What is postmodernism? Is it a problem? The following continues a series of posts explaining postmodernism. It is based on the book, Explaining Postmodernism: Skepticism and Socialism from Rousseau to Foucault, by Prof. Stephen Hicks.
Previous posts include:
- Intro: The Trouble with Zombies
- Part 1: Truth is Dead
- Part 2: Objectivity is Dead
- Part 3: Hegel’s Dialectic
- Part 4: Staring into the Abyss
Marxist postmodernism seeks to overthrow modern philosophy, just as Enlightenment modernism overthrew Medieval faith. Modernism supposed we could use reason (not faith) to know reality. Its progeny were individualism, science, liberal democracy, free markets, technology, and medicine.
The German Counter-Enlightenment reacted to defend faith and community. Immanuel Kant hacked objectivity from reason using logic’s razor. Half-blind reason could not know reality. Hegel thought Kant weak, and reinvented reason – a dialectic that forced logic to give way to contradiction.
In Kant’s wake, a new camp appeared – the irrationalists, who looked into their feelings. Nihilistic Schopenhauer perceived only will. Faithful Schleiermacher believed in his heart. Kierkegaard urged action – crucify reason and make a leap of faith. Skeptical Nietzsche urged courage against the unknowable: cast away morality, tap into your will, and become the lightning – Superman.
Heidegger Knows Nothing
Postmodernism’s leading twentieth century philosopher was Germany’s mystical, metaphysical Nazi, Martin Heidegger. He borrowed from earlier Counter-Enlightenment thinkers: Kant, Hegel, Schopenhauer, and Kierkegaard. Heidegger concocted a dark brew that poisoned reason and revealed Nothing.
Heidegger borrowed from earlier Counter-Enlightenment thinkers: Kant, Hegel, Schopenhauer, and Kierkegaard. Like Kant, he thought perceptions and concepts obscured reality. Like Hegel, Heidegger thought we could better know reality (but rejected Hegel’s reasoning). Like Kierkegaard, he trusted his feelings. Like Schopenhauer, Heidegger dwelt on dark feelings.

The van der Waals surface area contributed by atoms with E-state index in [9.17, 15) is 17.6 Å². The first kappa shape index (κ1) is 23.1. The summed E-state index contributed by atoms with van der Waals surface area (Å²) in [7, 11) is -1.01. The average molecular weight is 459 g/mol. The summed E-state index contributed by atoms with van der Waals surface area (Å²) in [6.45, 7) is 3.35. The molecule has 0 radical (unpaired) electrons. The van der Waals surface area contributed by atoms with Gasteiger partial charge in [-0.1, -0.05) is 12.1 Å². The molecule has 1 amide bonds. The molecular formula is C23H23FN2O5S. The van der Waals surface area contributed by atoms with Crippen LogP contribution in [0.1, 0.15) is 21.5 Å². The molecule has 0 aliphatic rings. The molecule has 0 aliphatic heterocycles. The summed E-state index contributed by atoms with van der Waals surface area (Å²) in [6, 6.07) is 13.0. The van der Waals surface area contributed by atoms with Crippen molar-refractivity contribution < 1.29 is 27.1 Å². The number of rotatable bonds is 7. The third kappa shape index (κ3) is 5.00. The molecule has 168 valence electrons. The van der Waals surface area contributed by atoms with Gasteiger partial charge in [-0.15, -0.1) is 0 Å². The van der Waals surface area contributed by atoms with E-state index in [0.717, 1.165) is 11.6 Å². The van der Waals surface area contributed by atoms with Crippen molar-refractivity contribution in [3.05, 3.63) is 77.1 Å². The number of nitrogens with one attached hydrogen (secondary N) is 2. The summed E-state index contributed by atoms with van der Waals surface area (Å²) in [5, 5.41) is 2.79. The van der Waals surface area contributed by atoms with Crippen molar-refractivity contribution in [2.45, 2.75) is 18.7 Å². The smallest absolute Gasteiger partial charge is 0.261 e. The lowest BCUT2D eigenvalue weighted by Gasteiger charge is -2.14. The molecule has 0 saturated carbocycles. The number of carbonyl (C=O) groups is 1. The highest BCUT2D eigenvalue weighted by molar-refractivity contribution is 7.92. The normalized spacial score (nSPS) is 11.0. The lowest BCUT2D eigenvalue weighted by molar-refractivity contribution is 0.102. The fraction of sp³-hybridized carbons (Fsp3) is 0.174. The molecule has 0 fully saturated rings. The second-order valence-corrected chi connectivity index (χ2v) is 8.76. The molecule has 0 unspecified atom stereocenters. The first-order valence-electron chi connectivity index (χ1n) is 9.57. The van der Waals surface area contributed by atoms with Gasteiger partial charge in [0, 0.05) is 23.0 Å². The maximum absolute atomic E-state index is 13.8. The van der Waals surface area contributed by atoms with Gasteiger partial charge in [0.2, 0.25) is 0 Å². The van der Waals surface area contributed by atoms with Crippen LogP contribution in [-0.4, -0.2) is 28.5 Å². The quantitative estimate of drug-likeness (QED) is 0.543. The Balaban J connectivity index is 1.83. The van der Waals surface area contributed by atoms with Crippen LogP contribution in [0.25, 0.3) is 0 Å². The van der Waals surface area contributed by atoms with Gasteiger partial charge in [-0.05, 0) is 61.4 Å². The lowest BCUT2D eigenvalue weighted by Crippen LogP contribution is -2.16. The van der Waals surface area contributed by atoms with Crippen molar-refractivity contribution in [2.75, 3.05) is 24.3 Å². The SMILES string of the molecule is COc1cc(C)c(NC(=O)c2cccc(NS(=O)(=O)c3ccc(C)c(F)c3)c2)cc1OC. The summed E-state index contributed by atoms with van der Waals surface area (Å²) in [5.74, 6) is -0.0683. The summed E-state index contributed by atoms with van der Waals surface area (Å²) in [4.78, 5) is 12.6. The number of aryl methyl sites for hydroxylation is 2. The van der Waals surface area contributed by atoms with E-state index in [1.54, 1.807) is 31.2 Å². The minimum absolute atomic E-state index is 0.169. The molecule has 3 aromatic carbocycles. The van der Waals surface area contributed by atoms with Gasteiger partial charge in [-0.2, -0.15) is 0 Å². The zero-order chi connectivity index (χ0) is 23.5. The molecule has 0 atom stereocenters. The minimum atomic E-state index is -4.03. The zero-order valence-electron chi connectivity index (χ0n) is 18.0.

Heidegger trusted his feelings. Like Kant, he thought reason could not know reality. Sense perceptions and artificial concepts (including language) obscured reality. Kant naively supposed a reality and asked what it was, Heidegger thought. Heidegger meditated on his feelings and asked a different Question – why it was.
Logic could not answer Heidegger’s Question. “Why is there Being and not rather Nothing?”, he asked. The contradiction of something from nothing conflicts with logic (as Hegel saw). Heidegger decided that logic was merely an “invention of schoolteachers” and that answering his Question requires that reason be destroyed.
In mystical fashion, Heidegger reveals metaphysical nihilism. Heidegger, bored, anxious, and full of dread, discovered Nothing. He first explored language, vainly seeking to uncover primordial ur-words. He grew terribly bored, disconnected, and discovered Nothing. In disconnected boredom, we slip into nothingness, he thought. This dreadful sense of annihilation helps us to answer the ultimate Question. Being and Nothing are one and the same.
Heidegger’s metaphysical nihilism and anti-realism would be a foundation for postmodernism.
- Conflict and contradiction reveal truth.
- Reason is subjective.
- Concepts (language) obscure reality.
- Contradiction trumps logic.
- Feelings trump reason.
- Western reason and logic are hindrances.
There is much more to Heidegger. Nazism aside, he inherited traditional German social and political collectivism. History and tradition made these powerful Counter-Enlightenment political currents.
Heidegger’s dark, mystic philosophy resembles the Dark Side of the Force in Star Wars mythology. In the Star Wars universe, the Jedi knights draw power from an unseen mystical Force. “Trust your feelings,” they are told, but do not give into the Dark Side – feelings of fear or hate. The evil Sith lords draw power from the Dark Side. Their evil Empire conjures Nazi imagery. Star Wars mythology seems to warn of Nazism’s philosophical heritage.
History explains postmodernism’s leftist politics. Next: Part 6, Rousseau’s Paradise Lost.